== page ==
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The Illinois Constitution of 1848 gave voters in each county the opportunity to adopt a township form of government. Kane County was one of the earliest counties to adopt the township form of government and Aurora Township was duly created in 1850.

On April 2, 1850, Russell C. Mix was elected as the first Aurora Township Supervisor, H.F. Kingsbury as Town Clerk, W.V. Plum as Assessor, I.T. Bevier as Poormaster, S. Richardson, I.M. Howell and John Douglas as Commissioners of Highways, John King and W.R. King as Justices of the Peace, and C. Pinney and W.D. King as Constables. W.D. King was also elected as Collector.

Unlike many townships in Illinois, Aurora Township was not the first local form of government. At an election held March 6, 1845, fifty-two votes were cast in favor of incorporating the village of East Aurora. The Village of West Aurora later followed suit in 1854. The two villages (pop. 7,000)  were combined in 1857 thanks to the Illinois legislature, although the two sides remained rivals. When the two towns first united, they agreed on Stolp Island on the Fox River as a ‘neutral’ site for City Hall. Russell C. Mix, the first township Supervisor, was elected as alderman in the first election for the new City of Aurora. He later served as Postmaster of Aurora.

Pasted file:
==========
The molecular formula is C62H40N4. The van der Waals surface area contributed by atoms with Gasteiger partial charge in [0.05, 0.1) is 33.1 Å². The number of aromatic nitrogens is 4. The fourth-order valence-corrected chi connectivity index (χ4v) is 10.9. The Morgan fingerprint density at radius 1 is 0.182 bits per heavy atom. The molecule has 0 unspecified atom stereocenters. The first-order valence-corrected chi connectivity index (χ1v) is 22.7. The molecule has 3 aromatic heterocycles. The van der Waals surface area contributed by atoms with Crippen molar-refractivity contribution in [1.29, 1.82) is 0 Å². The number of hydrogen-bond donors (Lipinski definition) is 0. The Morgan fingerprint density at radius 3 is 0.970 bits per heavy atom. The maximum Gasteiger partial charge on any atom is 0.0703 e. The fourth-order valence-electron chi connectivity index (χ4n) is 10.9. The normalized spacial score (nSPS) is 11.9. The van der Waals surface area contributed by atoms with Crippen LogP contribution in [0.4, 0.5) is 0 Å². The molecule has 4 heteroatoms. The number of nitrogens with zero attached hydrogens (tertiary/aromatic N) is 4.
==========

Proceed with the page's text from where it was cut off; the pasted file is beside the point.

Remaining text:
During its early history, the Fox River served as a great attraction for manufacturers because of its abundant water power. Later, the railroad was a driving force in the growth of industry and the township. The current township building at 80 N. Broadway is located just south of the former American Well Works plant and is a short distance from the former Chicago Burlington & Quincy roundhouse and repair shops. The township, which had formerly leased space from the City of Aurora at City Hall, purchased its current office in the early 1970s. The Youth Center at 313 Gale Street was purchased from the Aurora YMCA at about the same time.

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